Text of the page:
Kennet, p. 690. Coke, p. 37. Welwood, p. 272.
CHAP. Apprized of the king's paffion for youth, and beauty, XLVIII. and exterior appearance, he studied how matters might
be fo adjufted, that this new object fhould make the 1613. ftrongest impreffion upon him. Without mentioning
him at court, he affigned him the office, at a match of tilting, of prefenting to the king his buckler and device; and hoped that he would attract the attention of that monarch. Fortune proved favourable to his design, by an incident, which bore, at first, a contrary aspect. When Carre was advancing to execute his office, his unruly horse flung him and broke his leg in the king's prefence. James approached him with pity and concern: Love and affection arofe on the fight of his beauty and tender years; and the prince ordered him immediately to be lodged in the palace, and to be carefully attended. He himself, after the tilting, paid him a visit in his chamber, and returned frequently during his confinement. The ignorance and fimplicity of the boy finished the conqueft, begun by his exterior graces and accomplishments. Other princes have been fond of chufing their favourites from among the lower ranks of their fubjects, and have reposed themselves on them with the more unreserved confidence and affection, because the object has been beholden to their bounty for every honour and acquifition: James was defirous that his favourite fhould alfo derive from him all his fenfe, experience, and knowledge. Highly conceited of his own wifdom, he pleafed himself with the fancy, that this raw youth, by his leffons and instructions, would, in a little time, be equal to his fageft minifters, and be initiated into all the profound myfteries of government, on which he fet fo high a value. And as this kind of creation was more perfectly his own work than any other, he seems to have indulged an unlimited fondnefs for his minion, beyond even that which he bore to his own children. He foon knighted him, created him Viscount Rochefter, gave him the garter, brought him into the privy-council, and, though at first without affigning him any particular office, bestowed on him the fupreme direction of all his business and political concerns. Agreeable to this rapid advancement in confidence and honour, were the riches heaped upon the needy favourite; and while Salisbury and all the wifeft minifters could scarce find expedients fufficient to keep in motion the o'erburthened machine of go
vernment, James, with unfparing hand, loaded with CHA P. treasures this infignificant and ufelefs pageant D.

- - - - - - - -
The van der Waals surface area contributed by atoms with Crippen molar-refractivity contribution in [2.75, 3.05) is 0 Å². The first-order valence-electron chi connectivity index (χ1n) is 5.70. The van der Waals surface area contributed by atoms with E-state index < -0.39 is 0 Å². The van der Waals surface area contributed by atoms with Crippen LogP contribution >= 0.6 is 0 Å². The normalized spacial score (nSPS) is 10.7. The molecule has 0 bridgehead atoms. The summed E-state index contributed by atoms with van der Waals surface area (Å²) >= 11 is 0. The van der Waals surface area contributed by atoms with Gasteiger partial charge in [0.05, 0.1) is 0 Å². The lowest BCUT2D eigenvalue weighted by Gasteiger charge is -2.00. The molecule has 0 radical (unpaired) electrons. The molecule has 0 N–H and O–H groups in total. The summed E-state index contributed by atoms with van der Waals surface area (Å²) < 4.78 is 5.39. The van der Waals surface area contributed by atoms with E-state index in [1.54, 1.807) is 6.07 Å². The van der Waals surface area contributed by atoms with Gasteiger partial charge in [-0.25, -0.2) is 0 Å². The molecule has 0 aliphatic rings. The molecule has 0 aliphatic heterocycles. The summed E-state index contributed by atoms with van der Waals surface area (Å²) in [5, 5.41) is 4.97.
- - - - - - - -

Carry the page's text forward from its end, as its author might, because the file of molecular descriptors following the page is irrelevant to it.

IT is faid, that the king found his pupil fo ill educated, as to be ignorant even of the lowest rudiments of the Latin tongue; and that the monarch, laying afide the fceptre, took the birch into his royal hand, and inftructed him in the principles of grammar. During the intervals of this noble occupation, affairs of state would be introduced; and the stripling, by the afcendant which he had acquired, was now enabled to repay in political what he had received in grammatical inftruction. Such fcenes, and fuch incidents, are the more ridiculous, though the lefs odious, as the paffion of James feems not to have contained in it any thing criminal or flagitious. Hiftory charges herself willingly with a relation of the great crimes, or the great virtues of mankind; but the appears to fall from her dignity, when neceffitated to dwell on fuch frivolous events and ignoble perfonages.
THE favourite was not, at first, fo intoxicated with advancement, as not to be fenfible of his own ignorance and inexperience. He had recourfe to the affistance and advice of a friend; and he was more fortunate in his choice, than is ufual with fuch pampered minions. In Sir Thomas Overbury he met with a judicious and fincere counsellor, who, building all hopes of his own. preferment on that of the young favourite, endeavoured to inftil into him the principles of prudence and difcretion. By zealoufly ferving every body, Carre was taught to abate the envy, which might attend his fudden elevation: By fhewing a preference for the English, he learned to escape the prejudices, which prevailed against his country. And fo long as he was contented to be ruled by Overbury's friendly counfels, he enjoy-. ed, what is rare, the highest favour of the prince, without being hated by the people.
To complete the measure of courtly happiness, nought was wanting but a kind miftrefs; and where high fortune concurred with all the graces of youth and beauty, this circumstance could not be difficult to attain. But it was here that the favourite met with that rock, on which all his fortunes were wrecked, and which plunged
D Kennet, p. 685. 686, &c.